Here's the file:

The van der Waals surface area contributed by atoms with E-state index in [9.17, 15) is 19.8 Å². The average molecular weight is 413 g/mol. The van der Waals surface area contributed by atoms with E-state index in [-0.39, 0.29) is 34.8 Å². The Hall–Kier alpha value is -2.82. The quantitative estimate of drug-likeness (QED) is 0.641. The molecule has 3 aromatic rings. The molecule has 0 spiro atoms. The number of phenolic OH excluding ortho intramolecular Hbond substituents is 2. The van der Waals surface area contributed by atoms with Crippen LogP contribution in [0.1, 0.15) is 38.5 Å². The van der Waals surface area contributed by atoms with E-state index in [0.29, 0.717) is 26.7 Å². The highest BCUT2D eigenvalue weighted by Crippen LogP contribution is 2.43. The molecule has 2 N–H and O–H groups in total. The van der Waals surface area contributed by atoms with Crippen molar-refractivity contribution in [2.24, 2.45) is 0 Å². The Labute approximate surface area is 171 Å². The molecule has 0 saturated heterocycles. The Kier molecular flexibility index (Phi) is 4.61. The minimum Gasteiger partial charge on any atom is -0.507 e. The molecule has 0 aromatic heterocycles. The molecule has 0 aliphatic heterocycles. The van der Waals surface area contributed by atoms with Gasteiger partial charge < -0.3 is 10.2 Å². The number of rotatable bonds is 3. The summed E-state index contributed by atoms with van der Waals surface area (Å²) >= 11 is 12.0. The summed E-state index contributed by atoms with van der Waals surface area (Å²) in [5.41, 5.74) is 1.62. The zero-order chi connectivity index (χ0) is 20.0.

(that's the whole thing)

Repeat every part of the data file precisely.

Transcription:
The van der Waals surface area contributed by atoms with E-state index in [9.17, 15) is 19.8 Å². The average molecular weight is 413 g/mol. The van der Waals surface area contributed by atoms with E-state index in [-0.39, 0.29) is 34.8 Å². The Hall–Kier alpha value is -2.82. The quantitative estimate of drug-likeness (QED) is 0.641. The molecule has 3 aromatic rings. The molecule has 0 spiro atoms. The number of phenolic OH excluding ortho intramolecular Hbond substituents is 2. The van der Waals surface area contributed by atoms with Crippen LogP contribution in [0.1, 0.15) is 38.5 Å². The van der Waals surface area contributed by atoms with E-state index in [0.29, 0.717) is 26.7 Å². The highest BCUT2D eigenvalue weighted by Crippen LogP contribution is 2.43. The molecule has 2 N–H and O–H groups in total. The van der Waals surface area contributed by atoms with Crippen molar-refractivity contribution in [2.24, 2.45) is 0 Å². The Labute approximate surface area is 171 Å². The molecule has 0 saturated heterocycles. The Kier molecular flexibility index (Phi) is 4.61. The minimum Gasteiger partial charge on any atom is -0.507 e. The molecule has 0 aromatic heterocycles. The molecule has 0 aliphatic heterocycles. The van der Waals surface area contributed by atoms with Gasteiger partial charge < -0.3 is 10.2 Å². The number of rotatable bonds is 3. The summed E-state index contributed by atoms with van der Waals surface area (Å²) >= 11 is 12.0. The summed E-state index contributed by atoms with van der Waals surface area (Å²) in [5.41, 5.74) is 1.62. The zero-order chi connectivity index (χ0) is 20.0.